Food for Thought

Hot stuff: Central Market chile pepper festival raises temps & good times

Hot stuff: Central Market chile pepper festival raises temps & good times

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My taste buds generally tap out around the habanero, those little orange babies.
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Kiser and I started with some delectable cheeses: one soft cheese with the vile habaneros and a harder cheese with jalapeños. Photo by Marene Gustin
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“But my favorite is the McClure’s Pickles,” Kiser explained as he opened the bottle and sliced up a huge pickled cucumber that had been soaking with a (again with the freakin’ chili!) habanero. Photo by Marene Gustin
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Central Market raises the temperature this week as Eat the Heat kicks off Wednesday through March 29.
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Oh, and of course you can buy plenty of peppers and pepper products. Photo by Marene Gustin
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When it comes to chile peppers, my taste buds generally tap out around the habanero, those little orange babies whose Scoville scale rating (which measures the amount of capsaicin — the chemical compound that stimulates nerve endings and makes your mouth burn and eyes water) taps out around 300,000.

That’s around 1,000 times hotter than a lowly jalapeño but considerably less than law enforcement grade pepper spray (oh well, thank goodness for that).

But no New Mexican Scorpion chilies here, the pepper currently petitioning Guinness World Records to become the world’s hottest chili pepper, and which claims to have a Scoville rating of more than one million.

“I don’t think the producer has enough for a big production,” says Central Market’s Cooking School Manager David Kiser. “I don’t think he’s even produced enough to sell seeds. Plus, there are some people who don’t believe it’s real.”

And it sounds like Kiser is one of them.

“But we have pretty much everything else,” he says.

Okay, game on. Kiser has set out a spread of peppers and pepper products for us to try as a prelude to Central Market's "Eat the Heat" festival that kicks off Wednesday through March 29.

The man has also kindly set out — and this is very, very important — a bowl of sour cream and some Mexican crema.

“You have to remember that capsaicin is oil based,” he explains, “so the minute you get it in your mouth and feel the burn, any water you add is just going to move it around.”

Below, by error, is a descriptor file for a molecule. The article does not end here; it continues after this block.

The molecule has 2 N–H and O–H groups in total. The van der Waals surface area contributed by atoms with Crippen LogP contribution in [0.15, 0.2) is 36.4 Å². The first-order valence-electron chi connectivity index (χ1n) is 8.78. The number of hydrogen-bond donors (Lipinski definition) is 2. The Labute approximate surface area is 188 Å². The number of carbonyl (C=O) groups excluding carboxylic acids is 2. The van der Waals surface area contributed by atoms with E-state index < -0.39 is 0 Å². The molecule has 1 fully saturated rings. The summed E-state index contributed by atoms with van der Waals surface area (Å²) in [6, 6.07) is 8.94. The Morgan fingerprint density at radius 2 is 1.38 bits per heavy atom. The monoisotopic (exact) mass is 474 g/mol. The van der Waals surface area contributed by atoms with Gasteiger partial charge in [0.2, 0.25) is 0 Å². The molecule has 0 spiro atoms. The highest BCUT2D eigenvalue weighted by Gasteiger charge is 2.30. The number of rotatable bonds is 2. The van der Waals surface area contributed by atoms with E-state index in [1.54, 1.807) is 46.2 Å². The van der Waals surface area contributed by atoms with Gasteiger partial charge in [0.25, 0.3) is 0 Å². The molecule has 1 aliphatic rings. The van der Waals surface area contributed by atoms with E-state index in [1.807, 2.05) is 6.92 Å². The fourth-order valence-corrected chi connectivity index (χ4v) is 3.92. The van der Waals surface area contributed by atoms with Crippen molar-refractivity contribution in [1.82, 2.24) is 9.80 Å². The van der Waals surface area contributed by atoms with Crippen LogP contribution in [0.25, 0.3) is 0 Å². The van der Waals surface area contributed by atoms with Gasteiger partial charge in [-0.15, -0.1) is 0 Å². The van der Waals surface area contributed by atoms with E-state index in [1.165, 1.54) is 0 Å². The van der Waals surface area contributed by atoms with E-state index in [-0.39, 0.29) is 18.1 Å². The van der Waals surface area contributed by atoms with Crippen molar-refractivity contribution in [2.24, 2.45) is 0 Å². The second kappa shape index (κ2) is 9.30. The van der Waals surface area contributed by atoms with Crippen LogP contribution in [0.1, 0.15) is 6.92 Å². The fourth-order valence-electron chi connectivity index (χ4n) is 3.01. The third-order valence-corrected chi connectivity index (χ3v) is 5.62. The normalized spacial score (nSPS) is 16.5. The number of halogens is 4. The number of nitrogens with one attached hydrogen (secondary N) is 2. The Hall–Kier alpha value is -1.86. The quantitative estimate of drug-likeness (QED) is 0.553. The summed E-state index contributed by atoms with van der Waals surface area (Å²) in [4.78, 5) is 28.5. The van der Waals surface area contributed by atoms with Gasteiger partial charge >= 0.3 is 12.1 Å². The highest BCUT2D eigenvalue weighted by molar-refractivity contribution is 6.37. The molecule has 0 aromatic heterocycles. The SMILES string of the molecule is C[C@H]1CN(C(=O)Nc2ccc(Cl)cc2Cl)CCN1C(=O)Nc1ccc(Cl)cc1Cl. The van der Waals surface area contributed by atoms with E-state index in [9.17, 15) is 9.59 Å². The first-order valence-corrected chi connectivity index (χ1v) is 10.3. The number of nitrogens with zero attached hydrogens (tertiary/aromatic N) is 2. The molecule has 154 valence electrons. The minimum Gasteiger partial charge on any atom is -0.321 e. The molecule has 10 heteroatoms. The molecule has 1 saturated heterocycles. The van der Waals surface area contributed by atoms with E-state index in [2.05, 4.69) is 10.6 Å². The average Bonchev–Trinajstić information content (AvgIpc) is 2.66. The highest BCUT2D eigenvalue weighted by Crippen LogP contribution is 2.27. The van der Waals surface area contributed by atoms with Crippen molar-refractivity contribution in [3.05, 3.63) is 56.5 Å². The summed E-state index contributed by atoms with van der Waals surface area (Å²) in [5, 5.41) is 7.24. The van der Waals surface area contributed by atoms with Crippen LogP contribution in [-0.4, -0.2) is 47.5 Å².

As in, not do a darn thing to help your burning tongue and probably make it worse. That’s right, no amount of water or Margaritas will help if you overdose on peppers. You need a dairy product to cut the heat, which is why you see so many folks swilling a glass of milk while eating Tex-Mex. Okay. Not.

But Sandra Bullock did wisely chose to drink milk after Ellen DeGeneres dared her to eat a whole habanero on TV. Now that’s the performance she should have gotten the Oscar for.

But I digress.

Kiser and I started with some delectable cheeses: one soft cheese with the vile habaneros and a harder cheese with jalapeños. But both were wonderful and not life threatening, the kind of cheese you could set out with wine and crackers and not kill the guests.

Then we moved on to a few salsas. The best of which turned out to be Austin’s Dan’s Prime High Noon Habanero hot salsa. Pretty tasty on a corn chip, but it did require a taste of sour cream afterwards. I don’t think I could sit down and eat a bowl of this with a bag of chips.

“But my favorite is the McClure’s Pickles,” Kiser explained as he opened the bottle and sliced up a huge pickled cucumber that had been soaking with a (again with the freakin’ chili!) habanero.

But, you know what? They actually are the best tasting pickles ever. A jar will set you back close to 10 bucks but it’s well worth it. These things would be awesome on a sandwich or a hamburger.

But wait, there’s more, can you say chili and chocolate? Yes sir, next up were several chocolate bars made with peppers, including the artisan chocolatier Bovetti’s milk chocolate bar with Sichuan peppers and bits of salted peanuts. Even for a non-sweet lover like moi, it was a salty, spicy, sweet delight.

“You can put chili peppers in anything,” Kiser says. “Even ice cream!”

Even booze?

“Of course, what would a bloody Mary be without spice? Imagine adding cayenne pepper or a habanero oil to it? Chili pepper oils are a great way to add heat to any dish without the obvious pepper, people will be asking you what that secret ingredient is.”

In fact, cooking with chili peppers is an international craze, not just a south of the border tradition. Look at the Asian, Italian and French cuisines.

“Well,” admits Kiser, “maybe not the English and Irish.”

Although it probably couldn’t hurt them.

The celebration of all things hot and tasty includes tasting stations throughout the store, a shrimp and crawfish boil on Saturday-Sunday and March 26-27, and if you Tweat your Heat or Melt Your Facebook you have a chance to win a $25 gift card to Central Market.

You can also sign up for cooking classes like The Spicy Indian where cookbook author Raghavan Iye will teach the secret of cooking with Asian spices on Saturday and Molly Fowler, The Dining Diva, teaches Couples Cook: Hot or Spicy Friday.

Oh, and of course you can buy plenty of peppers and pepper products. A plethora of peppers, more than 20 different kinds of fresh and dried peppers will be showcased in the store, everything from everyday jalapeños and their dried and smoked counterpart the chipotle chili, to the heat devil Bhut Jolokia, known as the flame inducing ghost pepper.

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